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      Download the Game Design and Indie Game Marketing Freebook   07/19/17

      GameDev.net and CRC Press have teamed up to bring a free ebook of content curated from top titles published by CRC Press. The freebook, Practices of Game Design & Indie Game Marketing, includes chapters from The Art of Game Design: A Book of Lenses, A Practical Guide to Indie Game Marketing, and An Architectural Approach to Level Design. The GameDev.net FreeBook is relevant to game designers, developers, and those interested in learning more about the challenges in game development. We know game development can be a tough discipline and business, so we picked several chapters from CRC Press titles that we thought would be of interest to you, the GameDev.net audience, in your journey to design, develop, and market your next game. The free ebook is available through CRC Press by clicking here. The Curated Books The Art of Game Design: A Book of Lenses, Second Edition, by Jesse Schell Presents 100+ sets of questions, or different lenses, for viewing a game’s design, encompassing diverse fields such as psychology, architecture, music, film, software engineering, theme park design, mathematics, anthropology, and more. Written by one of the world's top game designers, this book describes the deepest and most fundamental principles of game design, demonstrating how tactics used in board, card, and athletic games also work in video games. It provides practical instruction on creating world-class games that will be played again and again. View it here. A Practical Guide to Indie Game Marketing, by Joel Dreskin Marketing is an essential but too frequently overlooked or minimized component of the release plan for indie games. A Practical Guide to Indie Game Marketing provides you with the tools needed to build visibility and sell your indie games. With special focus on those developers with small budgets and limited staff and resources, this book is packed with tangible recommendations and techniques that you can put to use immediately. As a seasoned professional of the indie game arena, author Joel Dreskin gives you insight into practical, real-world experiences of marketing numerous successful games and also provides stories of the failures. View it here. An Architectural Approach to Level Design This is one of the first books to integrate architectural and spatial design theory with the field of level design. The book presents architectural techniques and theories for level designers to use in their own work. It connects architecture and level design in different ways that address the practical elements of how designers construct space and the experiential elements of how and why humans interact with this space. Throughout the text, readers learn skills for spatial layout, evoking emotion through gamespaces, and creating better levels through architectural theory. View it here. Learn more and download the ebook by clicking here. Did you know? GameDev.net and CRC Press also recently teamed up to bring GDNet+ Members up to a 20% discount on all CRC Press books. Learn more about this and other benefits here.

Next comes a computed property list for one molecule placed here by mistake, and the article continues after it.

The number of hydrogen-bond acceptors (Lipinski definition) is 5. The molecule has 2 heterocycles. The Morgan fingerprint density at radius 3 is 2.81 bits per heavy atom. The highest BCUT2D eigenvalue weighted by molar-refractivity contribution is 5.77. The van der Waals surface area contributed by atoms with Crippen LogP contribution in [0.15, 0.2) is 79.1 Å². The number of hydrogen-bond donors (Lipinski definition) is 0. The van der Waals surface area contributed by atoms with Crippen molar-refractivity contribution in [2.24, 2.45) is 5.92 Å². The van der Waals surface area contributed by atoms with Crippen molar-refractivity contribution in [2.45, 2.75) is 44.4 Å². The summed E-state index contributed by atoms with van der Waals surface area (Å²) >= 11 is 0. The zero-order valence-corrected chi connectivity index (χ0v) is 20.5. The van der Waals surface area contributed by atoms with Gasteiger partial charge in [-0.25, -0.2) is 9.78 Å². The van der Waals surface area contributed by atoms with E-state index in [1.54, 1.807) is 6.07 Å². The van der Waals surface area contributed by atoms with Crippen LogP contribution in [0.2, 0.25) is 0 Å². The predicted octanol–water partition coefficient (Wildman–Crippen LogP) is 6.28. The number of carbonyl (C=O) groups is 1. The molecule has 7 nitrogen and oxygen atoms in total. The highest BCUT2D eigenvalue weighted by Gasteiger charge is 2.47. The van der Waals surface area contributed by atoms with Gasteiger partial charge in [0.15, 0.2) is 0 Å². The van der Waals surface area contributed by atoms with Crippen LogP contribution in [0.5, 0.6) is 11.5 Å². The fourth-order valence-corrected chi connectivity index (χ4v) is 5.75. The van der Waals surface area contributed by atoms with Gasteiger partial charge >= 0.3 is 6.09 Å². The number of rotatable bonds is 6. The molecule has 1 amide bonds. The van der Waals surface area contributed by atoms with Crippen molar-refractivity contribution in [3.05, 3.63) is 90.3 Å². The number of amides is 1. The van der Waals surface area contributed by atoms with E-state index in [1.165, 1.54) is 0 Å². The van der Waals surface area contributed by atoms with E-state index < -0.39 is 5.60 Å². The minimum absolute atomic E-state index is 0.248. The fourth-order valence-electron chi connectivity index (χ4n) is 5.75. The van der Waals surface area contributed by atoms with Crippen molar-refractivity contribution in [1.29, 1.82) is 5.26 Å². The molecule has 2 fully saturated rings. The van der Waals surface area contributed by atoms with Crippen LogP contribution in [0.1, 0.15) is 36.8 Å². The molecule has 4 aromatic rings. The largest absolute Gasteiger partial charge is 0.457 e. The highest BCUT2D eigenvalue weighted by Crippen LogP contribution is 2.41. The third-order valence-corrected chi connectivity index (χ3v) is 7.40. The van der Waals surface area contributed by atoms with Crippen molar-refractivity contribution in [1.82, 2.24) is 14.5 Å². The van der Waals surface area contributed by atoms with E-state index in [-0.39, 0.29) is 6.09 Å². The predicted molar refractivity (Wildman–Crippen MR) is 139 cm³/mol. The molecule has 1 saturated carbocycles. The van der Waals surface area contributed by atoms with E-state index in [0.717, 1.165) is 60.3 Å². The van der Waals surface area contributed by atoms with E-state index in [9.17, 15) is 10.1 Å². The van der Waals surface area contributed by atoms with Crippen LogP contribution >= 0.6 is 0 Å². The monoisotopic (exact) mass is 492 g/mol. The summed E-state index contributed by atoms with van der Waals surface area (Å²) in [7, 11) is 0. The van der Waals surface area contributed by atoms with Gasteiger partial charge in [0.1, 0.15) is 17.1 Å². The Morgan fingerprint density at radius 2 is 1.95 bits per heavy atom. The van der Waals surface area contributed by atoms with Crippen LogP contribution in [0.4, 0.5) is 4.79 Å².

Rain Dog

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  1. +1 for bazaar. It works really well for me. As far as perforce goes, I cannot comprehend why anyone uses it. I use a version of it at work and as far as version control systems go, I think the only advantage it has is that it scales to TB sized repositories. The actual versioning system is very sub par compared to bzr/git/mercurial. And lets not forget the fact that it's also really really expensive.
  2. I was wondering if there is a way to read files greater than 4GB using std::ifstream? I already have a solution that works better than I could have imagined on files that are 1.8GB that uses buffering but when I needed to process a 6.8GB file, it didn't read a single byte. What I don't understand is that std::ios::pos_type is 24 bytes in size but std::streamsize is 4 bytes. Is there a way to get 8 bytes size? void stream_fill_string_n(std::ifstream *stream, std::string &output, unsigned int max_size) { std::ios::pos_type cur_read = stream->tellg(); stream->seekg(0, std::ios::end); std::ios::pos_type read_avail = stream->tellg() - cur_read; stream->seekg(cur_read); std::size_t fill_start = output.length() > 0 ? output.length() - 1 : 0; if(read_avail < static_cast<std::ios::pos_type>(max_size)) { max_size = read_avail; } output.resize(max_size + fill_start+1); stream->read(&output[fill_start], static_cast<std::streamsize>(max_size)); } note: i moved this from the beginners forum as they probably have nfc.